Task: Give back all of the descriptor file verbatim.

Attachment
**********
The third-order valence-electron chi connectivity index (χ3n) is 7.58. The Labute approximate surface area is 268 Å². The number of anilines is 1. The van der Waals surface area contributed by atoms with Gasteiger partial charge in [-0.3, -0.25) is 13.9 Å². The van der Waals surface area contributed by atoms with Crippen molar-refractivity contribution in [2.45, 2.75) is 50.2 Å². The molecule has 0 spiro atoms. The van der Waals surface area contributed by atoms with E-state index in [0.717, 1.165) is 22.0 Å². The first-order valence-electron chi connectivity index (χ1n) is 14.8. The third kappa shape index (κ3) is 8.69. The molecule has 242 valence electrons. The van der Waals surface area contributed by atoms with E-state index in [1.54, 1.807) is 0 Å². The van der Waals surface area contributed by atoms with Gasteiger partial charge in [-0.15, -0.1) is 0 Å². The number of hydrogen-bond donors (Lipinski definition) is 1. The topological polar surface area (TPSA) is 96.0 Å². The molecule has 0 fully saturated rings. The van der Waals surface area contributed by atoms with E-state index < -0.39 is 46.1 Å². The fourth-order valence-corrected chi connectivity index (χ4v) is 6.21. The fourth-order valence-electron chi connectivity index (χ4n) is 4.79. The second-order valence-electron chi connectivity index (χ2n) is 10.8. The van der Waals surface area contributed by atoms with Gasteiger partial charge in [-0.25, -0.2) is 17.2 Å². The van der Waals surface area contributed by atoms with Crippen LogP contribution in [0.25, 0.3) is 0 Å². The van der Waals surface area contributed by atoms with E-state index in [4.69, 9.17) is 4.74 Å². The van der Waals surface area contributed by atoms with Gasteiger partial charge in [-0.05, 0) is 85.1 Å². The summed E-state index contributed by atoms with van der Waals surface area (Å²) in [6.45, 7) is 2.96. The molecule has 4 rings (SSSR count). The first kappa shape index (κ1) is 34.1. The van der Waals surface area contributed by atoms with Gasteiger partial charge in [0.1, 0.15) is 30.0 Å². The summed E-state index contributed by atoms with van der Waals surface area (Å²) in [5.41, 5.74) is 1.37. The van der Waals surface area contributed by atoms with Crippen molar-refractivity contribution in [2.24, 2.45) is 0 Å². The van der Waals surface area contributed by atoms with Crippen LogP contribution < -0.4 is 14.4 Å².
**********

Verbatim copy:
The third-order valence-electron chi connectivity index (χ3n) is 7.58. The Labute approximate surface area is 268 Å². The number of anilines is 1. The van der Waals surface area contributed by atoms with Gasteiger partial charge in [-0.3, -0.25) is 13.9 Å². The van der Waals surface area contributed by atoms with Crippen molar-refractivity contribution in [2.45, 2.75) is 50.2 Å². The molecule has 0 spiro atoms. The van der Waals surface area contributed by atoms with E-state index in [0.717, 1.165) is 22.0 Å². The first-order valence-electron chi connectivity index (χ1n) is 14.8. The third kappa shape index (κ3) is 8.69. The molecule has 242 valence electrons. The van der Waals surface area contributed by atoms with E-state index in [1.54, 1.807) is 0 Å². The van der Waals surface area contributed by atoms with Gasteiger partial charge in [-0.15, -0.1) is 0 Å². The number of hydrogen-bond donors (Lipinski definition) is 1. The topological polar surface area (TPSA) is 96.0 Å². The molecule has 0 fully saturated rings. The van der Waals surface area contributed by atoms with E-state index < -0.39 is 46.1 Å². The fourth-order valence-corrected chi connectivity index (χ4v) is 6.21. The fourth-order valence-electron chi connectivity index (χ4n) is 4.79. The second-order valence-electron chi connectivity index (χ2n) is 10.8. The van der Waals surface area contributed by atoms with Gasteiger partial charge in [-0.25, -0.2) is 17.2 Å². The van der Waals surface area contributed by atoms with Crippen LogP contribution in [0.25, 0.3) is 0 Å². The van der Waals surface area contributed by atoms with E-state index in [4.69, 9.17) is 4.74 Å². The van der Waals surface area contributed by atoms with Gasteiger partial charge in [-0.05, 0) is 85.1 Å². The summed E-state index contributed by atoms with van der Waals surface area (Å²) in [6.45, 7) is 2.96. The molecule has 4 rings (SSSR count). The first kappa shape index (κ1) is 34.1. The van der Waals surface area contributed by atoms with Gasteiger partial charge in [0.1, 0.15) is 30.0 Å². The summed E-state index contributed by atoms with van der Waals surface area (Å²) in [5.41, 5.74) is 1.37. The van der Waals surface area contributed by atoms with Crippen molar-refractivity contribution in [2.24, 2.45) is 0 Å². The van der Waals surface area contributed by atoms with Crippen LogP contribution < -0.4 is 14.4 Å².